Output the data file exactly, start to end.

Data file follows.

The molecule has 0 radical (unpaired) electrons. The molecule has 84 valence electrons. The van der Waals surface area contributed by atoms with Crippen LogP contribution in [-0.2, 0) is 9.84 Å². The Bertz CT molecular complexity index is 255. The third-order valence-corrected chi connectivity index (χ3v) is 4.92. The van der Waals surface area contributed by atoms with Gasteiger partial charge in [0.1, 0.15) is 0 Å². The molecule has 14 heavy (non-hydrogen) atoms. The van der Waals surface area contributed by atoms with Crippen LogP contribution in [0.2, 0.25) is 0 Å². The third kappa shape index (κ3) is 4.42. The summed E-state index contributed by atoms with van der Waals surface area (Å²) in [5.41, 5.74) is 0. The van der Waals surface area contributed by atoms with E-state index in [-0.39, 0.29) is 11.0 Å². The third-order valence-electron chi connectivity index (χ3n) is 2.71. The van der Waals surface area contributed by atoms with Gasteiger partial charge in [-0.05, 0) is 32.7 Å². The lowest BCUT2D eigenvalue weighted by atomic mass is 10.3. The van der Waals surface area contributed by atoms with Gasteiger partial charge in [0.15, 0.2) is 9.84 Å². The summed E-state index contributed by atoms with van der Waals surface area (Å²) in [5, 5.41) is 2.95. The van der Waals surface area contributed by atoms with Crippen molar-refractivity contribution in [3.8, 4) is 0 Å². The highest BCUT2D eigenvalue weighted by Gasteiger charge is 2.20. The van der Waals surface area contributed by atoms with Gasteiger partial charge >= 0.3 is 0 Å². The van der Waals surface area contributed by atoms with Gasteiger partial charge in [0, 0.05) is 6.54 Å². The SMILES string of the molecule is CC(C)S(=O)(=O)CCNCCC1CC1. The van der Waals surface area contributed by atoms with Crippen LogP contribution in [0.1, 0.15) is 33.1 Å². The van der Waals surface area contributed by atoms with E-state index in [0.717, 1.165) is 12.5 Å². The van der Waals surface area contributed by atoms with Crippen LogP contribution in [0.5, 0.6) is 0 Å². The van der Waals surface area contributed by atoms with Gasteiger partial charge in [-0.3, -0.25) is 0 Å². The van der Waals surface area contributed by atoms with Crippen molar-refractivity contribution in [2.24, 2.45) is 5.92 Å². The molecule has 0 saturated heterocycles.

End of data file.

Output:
The molecule has 0 radical (unpaired) electrons. The molecule has 84 valence electrons. The van der Waals surface area contributed by atoms with Crippen LogP contribution in [-0.2, 0) is 9.84 Å². The Bertz CT molecular complexity index is 255. The third-order valence-corrected chi connectivity index (χ3v) is 4.92. The van der Waals surface area contributed by atoms with Gasteiger partial charge in [0.1, 0.15) is 0 Å². The molecule has 14 heavy (non-hydrogen) atoms. The van der Waals surface area contributed by atoms with Crippen LogP contribution in [0.2, 0.25) is 0 Å². The third kappa shape index (κ3) is 4.42. The summed E-state index contributed by atoms with van der Waals surface area (Å²) in [5.41, 5.74) is 0. The van der Waals surface area contributed by atoms with E-state index in [-0.39, 0.29) is 11.0 Å². The third-order valence-electron chi connectivity index (χ3n) is 2.71. The van der Waals surface area contributed by atoms with Gasteiger partial charge in [-0.05, 0) is 32.7 Å². The lowest BCUT2D eigenvalue weighted by atomic mass is 10.3. The van der Waals surface area contributed by atoms with Gasteiger partial charge in [0.15, 0.2) is 9.84 Å². The summed E-state index contributed by atoms with van der Waals surface area (Å²) in [5, 5.41) is 2.95. The van der Waals surface area contributed by atoms with Crippen molar-refractivity contribution in [3.8, 4) is 0 Å². The highest BCUT2D eigenvalue weighted by Gasteiger charge is 2.20. The van der Waals surface area contributed by atoms with Gasteiger partial charge >= 0.3 is 0 Å². The van der Waals surface area contributed by atoms with Gasteiger partial charge in [0, 0.05) is 6.54 Å². The SMILES string of the molecule is CC(C)S(=O)(=O)CCNCCC1CC1. The van der Waals surface area contributed by atoms with Crippen LogP contribution in [0.1, 0.15) is 33.1 Å². The van der Waals surface area contributed by atoms with E-state index in [0.717, 1.165) is 12.5 Å². The van der Waals surface area contributed by atoms with Crippen LogP contribution in [0.5, 0.6) is 0 Å². The van der Waals surface area contributed by atoms with Gasteiger partial charge in [-0.3, -0.25) is 0 Å². The van der Waals surface area contributed by atoms with Crippen molar-refractivity contribution in [2.24, 2.45) is 5.92 Å². The molecule has 0 saturated heterocycles.